At 9:30 am on Sunday, June 30th, just hours before the step off of the World Pride Parade, thousands of people gathered near the historic Stonewall Inn for a different cause. The Queer Liberation March, organized as an anti-corporate activist alternative to World Pride, headed north along the path of the original 1970 Christopher Street Liberation Day March, stopping at Bryant Park to pick up latecomers. The march, which eventually picked up 45,000 participants, ended on Central Park’s Great Lawn with a rally which lasted for more than three hours. A banner above the stage read, “None are free until all are free.”
The Queer Liberation March marks a shift from the party-heavy trend of the past few years. Called an “Anti-Pride Pride” by the Daily Beast, the Queer Liberation March sought to bring Pride back to its more radical roots, and away from what they saw as corporate appropriation, or “pinkwashing,” of LGBTQ identity. “Our expressions of queerness have been corrupted by every corporation out there trying to make a buck,” Rally EmCee Marga Gomez bellowed out to the crowd assembling around the Central Park stage.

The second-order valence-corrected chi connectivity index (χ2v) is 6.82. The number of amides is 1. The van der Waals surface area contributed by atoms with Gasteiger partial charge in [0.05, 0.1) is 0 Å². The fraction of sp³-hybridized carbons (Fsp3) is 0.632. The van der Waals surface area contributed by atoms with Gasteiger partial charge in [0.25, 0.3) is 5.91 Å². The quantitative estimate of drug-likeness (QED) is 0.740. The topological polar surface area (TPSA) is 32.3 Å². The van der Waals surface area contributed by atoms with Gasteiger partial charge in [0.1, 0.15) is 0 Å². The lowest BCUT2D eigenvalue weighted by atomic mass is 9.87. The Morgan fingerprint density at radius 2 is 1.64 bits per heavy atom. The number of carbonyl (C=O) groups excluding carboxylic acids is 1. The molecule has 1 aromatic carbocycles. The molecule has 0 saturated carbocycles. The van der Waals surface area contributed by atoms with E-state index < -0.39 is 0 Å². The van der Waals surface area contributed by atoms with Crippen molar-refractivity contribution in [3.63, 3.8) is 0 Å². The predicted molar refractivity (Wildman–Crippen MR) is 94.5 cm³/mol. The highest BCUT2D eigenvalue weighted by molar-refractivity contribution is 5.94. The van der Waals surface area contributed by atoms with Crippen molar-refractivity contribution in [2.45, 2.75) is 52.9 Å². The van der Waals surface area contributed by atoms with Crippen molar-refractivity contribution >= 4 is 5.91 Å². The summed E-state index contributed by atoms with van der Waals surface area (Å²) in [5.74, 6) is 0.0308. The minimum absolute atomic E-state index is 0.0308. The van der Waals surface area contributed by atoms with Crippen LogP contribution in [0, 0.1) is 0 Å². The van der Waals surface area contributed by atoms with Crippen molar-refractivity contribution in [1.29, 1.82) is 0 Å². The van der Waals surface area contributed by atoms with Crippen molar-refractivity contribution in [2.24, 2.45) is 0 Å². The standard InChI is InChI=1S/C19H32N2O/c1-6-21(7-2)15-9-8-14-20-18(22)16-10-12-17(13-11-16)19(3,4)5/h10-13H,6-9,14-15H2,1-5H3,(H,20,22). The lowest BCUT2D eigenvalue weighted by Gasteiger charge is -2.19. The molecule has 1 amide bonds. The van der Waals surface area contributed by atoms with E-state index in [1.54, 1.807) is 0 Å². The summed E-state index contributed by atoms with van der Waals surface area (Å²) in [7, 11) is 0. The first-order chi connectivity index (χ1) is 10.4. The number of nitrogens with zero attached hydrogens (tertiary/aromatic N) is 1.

The boundaries of the event were not limited to LGBTQ rights, touching on every issue from police brutality to climate change to the concentration camps at the United States’ southern border. “There is no liberation while we have Rikers Island,” said speaker Cecilia Gentili, who is the assistant director of policy at GMHC, “There is no liberation while we have ICE.”
Ellen Shumsky, a veteran of the Gay Liberation Front, put it a different way: “I see this reclaim pride march as a natural expression of a new, more inclusive, sexual identity revolution (applause break) embracing a full complex spectrum of identities and self-realization all under a rainbow flag.”
Signs were likewise diverse, ranging from self-identifying pride signs (“Trans Pride!”) to the political, which called out ICE, Brazil’s Jair Bolsonaro, Donald Trump, and more, to the absurd–one individual dressed up as a demonic Jesus, with glowing eyes and small horns, and held a cross bearing the words “God is Gay.” And Demon Jesus was far from the only participant in costume: fancy dresses mixed with body glitter and leather, and one individual added to the fantasy aesthetic with chainmail and a pair of elf ears. Even those in everyday street clothes wore something pink or rainbow-colored, like one woman with a rainbow paper umbrella which we used as cover during a brief, very cold, rainstorm.
The tone was undoubtedly less festive than World Pride, but it was a response to a sentiment attendees of both events could understand. “Have you been to the downtown celebration?” one attendee asked me as we made our way to the park. “It’s great, but then you see the Google float, and you’re just like ‘I don’t give a f**k.”